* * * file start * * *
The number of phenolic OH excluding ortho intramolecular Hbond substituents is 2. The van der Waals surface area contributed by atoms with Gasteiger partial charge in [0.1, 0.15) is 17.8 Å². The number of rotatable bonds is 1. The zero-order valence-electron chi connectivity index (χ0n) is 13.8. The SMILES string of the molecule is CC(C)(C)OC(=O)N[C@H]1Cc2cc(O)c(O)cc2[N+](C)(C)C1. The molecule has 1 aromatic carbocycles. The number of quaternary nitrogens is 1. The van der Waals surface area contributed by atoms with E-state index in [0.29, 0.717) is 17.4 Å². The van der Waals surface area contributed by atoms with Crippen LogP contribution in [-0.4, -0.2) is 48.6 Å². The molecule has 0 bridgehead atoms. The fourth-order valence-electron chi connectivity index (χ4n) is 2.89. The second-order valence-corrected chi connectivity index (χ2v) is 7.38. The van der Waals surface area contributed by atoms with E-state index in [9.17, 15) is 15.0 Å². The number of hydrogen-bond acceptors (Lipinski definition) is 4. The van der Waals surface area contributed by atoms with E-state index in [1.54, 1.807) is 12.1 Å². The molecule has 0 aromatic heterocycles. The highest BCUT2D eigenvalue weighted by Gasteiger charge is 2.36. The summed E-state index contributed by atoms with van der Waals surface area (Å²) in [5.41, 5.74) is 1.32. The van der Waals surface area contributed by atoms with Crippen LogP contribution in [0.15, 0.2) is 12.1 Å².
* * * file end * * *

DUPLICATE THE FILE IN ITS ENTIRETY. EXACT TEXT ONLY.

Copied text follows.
The number of phenolic OH excluding ortho intramolecular Hbond substituents is 2. The van der Waals surface area contributed by atoms with Gasteiger partial charge in [0.1, 0.15) is 17.8 Å². The number of rotatable bonds is 1. The zero-order valence-electron chi connectivity index (χ0n) is 13.8. The SMILES string of the molecule is CC(C)(C)OC(=O)N[C@H]1Cc2cc(O)c(O)cc2[N+](C)(C)C1. The molecule has 1 aromatic carbocycles. The number of quaternary nitrogens is 1. The van der Waals surface area contributed by atoms with E-state index in [0.29, 0.717) is 17.4 Å². The van der Waals surface area contributed by atoms with Crippen LogP contribution in [-0.4, -0.2) is 48.6 Å². The molecule has 0 bridgehead atoms. The fourth-order valence-electron chi connectivity index (χ4n) is 2.89. The second-order valence-corrected chi connectivity index (χ2v) is 7.38. The van der Waals surface area contributed by atoms with E-state index in [9.17, 15) is 15.0 Å². The number of hydrogen-bond acceptors (Lipinski definition) is 4. The van der Waals surface area contributed by atoms with E-state index in [1.54, 1.807) is 12.1 Å². The molecule has 0 aromatic heterocycles. The highest BCUT2D eigenvalue weighted by Gasteiger charge is 2.36. The summed E-state index contributed by atoms with van der Waals surface area (Å²) in [5.41, 5.74) is 1.32. The van der Waals surface area contributed by atoms with Crippen LogP contribution in [0.15, 0.2) is 12.1 Å².